Salazar hopeful Gulf coast can be restored |

Salazar hopeful Gulf coast can be restored

Protestors stand behind Interior Secretary Ken Salazar, on Capitol Hill in Washington, Thursday, May 27, 2010, as he testified before the House Interior subcommittee hearing on the ongoing response and environmental impacts on the BP oil spill on Capitol Hill in Washington, Thursday, May 27, 2010. (AP Photo/Manuel Balce Ceneta)

DENVER – Interior Secretary Ken Salazar on Saturday used the Gulf of Mexico oil spill as an example of life’s unexpected challenges during a commencement speech at a Colorado high school and told students he is confident cleanup efforts will succeed.

“I am resolute and confident that America’s best days are still ahead,” Salazar told the graduating class of 75 student at Denver’s School of Science and Technology. “Some people have told me in the last 30 or 40 days that we’ve dealt with the disaster unfolding in the Gulf Coast, ‘How is it that you keep on going?’ My answer is fairly simple. I’m doing the best job I can. And I work at it every day very hard.”

Salazar, a Colorado native, told the students he would be going to Houston after the speech to monitor efforts to stop the oil that started spewing into the Gulf of Mexico when a drilling rig exploded in April. BP PLC on Saturday expressed concern that its latest operation to halt the oil leak, known as “top kill,” may not be working. The operation involves pumping heavy drilling mud into the crippled well 5,000 feet underwater.

“I would never have expected growing up here in Colorado that some day my challenges would include the challenges that I’m facing today – an oil company that is attempting to plug a leak in a well a mile below the surface of the Gulf of Mexico using robots that are being controlled from a command center in Houston,” he said.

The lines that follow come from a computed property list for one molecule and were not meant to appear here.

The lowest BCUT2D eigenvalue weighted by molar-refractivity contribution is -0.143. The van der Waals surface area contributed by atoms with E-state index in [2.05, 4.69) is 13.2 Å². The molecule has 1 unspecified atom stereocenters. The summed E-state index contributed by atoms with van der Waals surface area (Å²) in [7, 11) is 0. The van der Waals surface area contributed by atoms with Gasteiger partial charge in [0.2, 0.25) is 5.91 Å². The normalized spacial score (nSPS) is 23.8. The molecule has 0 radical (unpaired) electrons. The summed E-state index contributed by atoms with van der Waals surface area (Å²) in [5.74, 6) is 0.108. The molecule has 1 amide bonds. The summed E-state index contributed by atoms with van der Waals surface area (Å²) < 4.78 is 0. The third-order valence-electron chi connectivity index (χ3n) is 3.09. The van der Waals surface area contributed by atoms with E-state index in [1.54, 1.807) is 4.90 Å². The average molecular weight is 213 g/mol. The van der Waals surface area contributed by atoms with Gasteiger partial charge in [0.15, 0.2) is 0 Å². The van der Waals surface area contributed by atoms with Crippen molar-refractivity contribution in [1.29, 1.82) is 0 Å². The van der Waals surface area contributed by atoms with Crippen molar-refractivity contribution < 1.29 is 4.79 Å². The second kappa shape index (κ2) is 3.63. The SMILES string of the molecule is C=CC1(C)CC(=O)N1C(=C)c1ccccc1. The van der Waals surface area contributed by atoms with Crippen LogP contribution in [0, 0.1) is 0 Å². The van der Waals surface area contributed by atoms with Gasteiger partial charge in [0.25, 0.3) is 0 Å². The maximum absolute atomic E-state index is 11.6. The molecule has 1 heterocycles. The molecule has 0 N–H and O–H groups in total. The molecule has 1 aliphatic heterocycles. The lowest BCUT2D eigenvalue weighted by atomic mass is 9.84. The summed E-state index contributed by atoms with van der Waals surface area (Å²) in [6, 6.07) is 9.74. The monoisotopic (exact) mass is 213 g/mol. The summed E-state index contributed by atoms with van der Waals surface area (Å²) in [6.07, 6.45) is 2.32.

Salazar was at the school because it was a a finalist in the Race to the Top High School Commencement Challenge to have President Barack Obama deliver the commencement speech. When the school lost its bid to Kalamazoo Central High School in western Michigan, the White House promised to send an administration official instead.

The Denver school was founded in 2004, and all of its graduates since then have been accepted to four-year colleges. Of the students who attend the open-enrollment school, 45 percent come from low-income families, and 60 percent are Hispanic or African-American.

“What you have done here, at DSST, is to create a great example, to demonstrate success that can be copied not only here in Denver but to be copied all across the nation,” he said.

Salazar, a former U.S. senator, told the graduating class that they reminded him of his life growing up poor and without electricity on a farm in southern Colorado’s San Luis Valley. He assured them that they “really can arrive at the highest star that you aim for.”

Speaking to reporters after the speech, he said officials were evaluating what step to take next if the “top kill” method fails and that “best minds in the world” were figuring out how to keep the oil from spreading.

“I’m going to head to Houston and I’ll keep staying at it until it’s solved,” he said.

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